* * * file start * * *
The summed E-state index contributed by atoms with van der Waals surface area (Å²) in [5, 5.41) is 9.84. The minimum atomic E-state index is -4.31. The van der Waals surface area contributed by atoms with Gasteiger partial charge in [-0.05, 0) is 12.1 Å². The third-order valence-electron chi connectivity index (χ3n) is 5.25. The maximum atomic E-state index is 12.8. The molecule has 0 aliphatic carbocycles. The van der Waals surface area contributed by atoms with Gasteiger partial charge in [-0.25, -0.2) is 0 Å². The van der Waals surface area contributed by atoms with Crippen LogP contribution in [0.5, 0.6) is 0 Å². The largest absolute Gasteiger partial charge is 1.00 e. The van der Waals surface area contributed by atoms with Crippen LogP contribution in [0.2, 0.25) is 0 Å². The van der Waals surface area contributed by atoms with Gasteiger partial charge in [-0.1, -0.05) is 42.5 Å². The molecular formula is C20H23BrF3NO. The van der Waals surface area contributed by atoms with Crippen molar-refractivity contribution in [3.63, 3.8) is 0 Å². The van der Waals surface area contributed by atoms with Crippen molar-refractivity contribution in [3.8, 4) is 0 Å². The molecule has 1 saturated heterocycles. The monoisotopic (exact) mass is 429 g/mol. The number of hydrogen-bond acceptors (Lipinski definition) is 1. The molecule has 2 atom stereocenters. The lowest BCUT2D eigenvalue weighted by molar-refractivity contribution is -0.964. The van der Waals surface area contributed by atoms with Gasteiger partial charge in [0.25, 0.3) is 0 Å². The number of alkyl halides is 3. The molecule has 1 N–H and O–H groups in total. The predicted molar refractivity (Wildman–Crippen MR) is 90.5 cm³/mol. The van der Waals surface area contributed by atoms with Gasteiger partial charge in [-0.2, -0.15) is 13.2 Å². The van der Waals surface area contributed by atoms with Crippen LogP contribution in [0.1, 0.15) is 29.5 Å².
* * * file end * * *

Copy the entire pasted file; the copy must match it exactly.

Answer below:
The summed E-state index contributed by atoms with van der Waals surface area (Å²) in [5, 5.41) is 9.84. The minimum atomic E-state index is -4.31. The van der Waals surface area contributed by atoms with Gasteiger partial charge in [-0.05, 0) is 12.1 Å². The third-order valence-electron chi connectivity index (χ3n) is 5.25. The maximum atomic E-state index is 12.8. The molecule has 0 aliphatic carbocycles. The van der Waals surface area contributed by atoms with Gasteiger partial charge in [-0.25, -0.2) is 0 Å². The van der Waals surface area contributed by atoms with Crippen LogP contribution in [0.5, 0.6) is 0 Å². The largest absolute Gasteiger partial charge is 1.00 e. The van der Waals surface area contributed by atoms with Crippen LogP contribution in [0.2, 0.25) is 0 Å². The van der Waals surface area contributed by atoms with Gasteiger partial charge in [-0.1, -0.05) is 42.5 Å². The molecular formula is C20H23BrF3NO. The van der Waals surface area contributed by atoms with Crippen molar-refractivity contribution in [3.63, 3.8) is 0 Å². The van der Waals surface area contributed by atoms with Crippen molar-refractivity contribution in [3.8, 4) is 0 Å². The molecule has 1 saturated heterocycles. The monoisotopic (exact) mass is 429 g/mol. The number of hydrogen-bond acceptors (Lipinski definition) is 1. The molecule has 2 atom stereocenters. The lowest BCUT2D eigenvalue weighted by molar-refractivity contribution is -0.964. The van der Waals surface area contributed by atoms with Gasteiger partial charge in [0.25, 0.3) is 0 Å². The number of alkyl halides is 3. The molecule has 1 N–H and O–H groups in total. The predicted molar refractivity (Wildman–Crippen MR) is 90.5 cm³/mol. The van der Waals surface area contributed by atoms with Gasteiger partial charge in [-0.2, -0.15) is 13.2 Å². The van der Waals surface area contributed by atoms with Crippen LogP contribution in [0.1, 0.15) is 29.5 Å².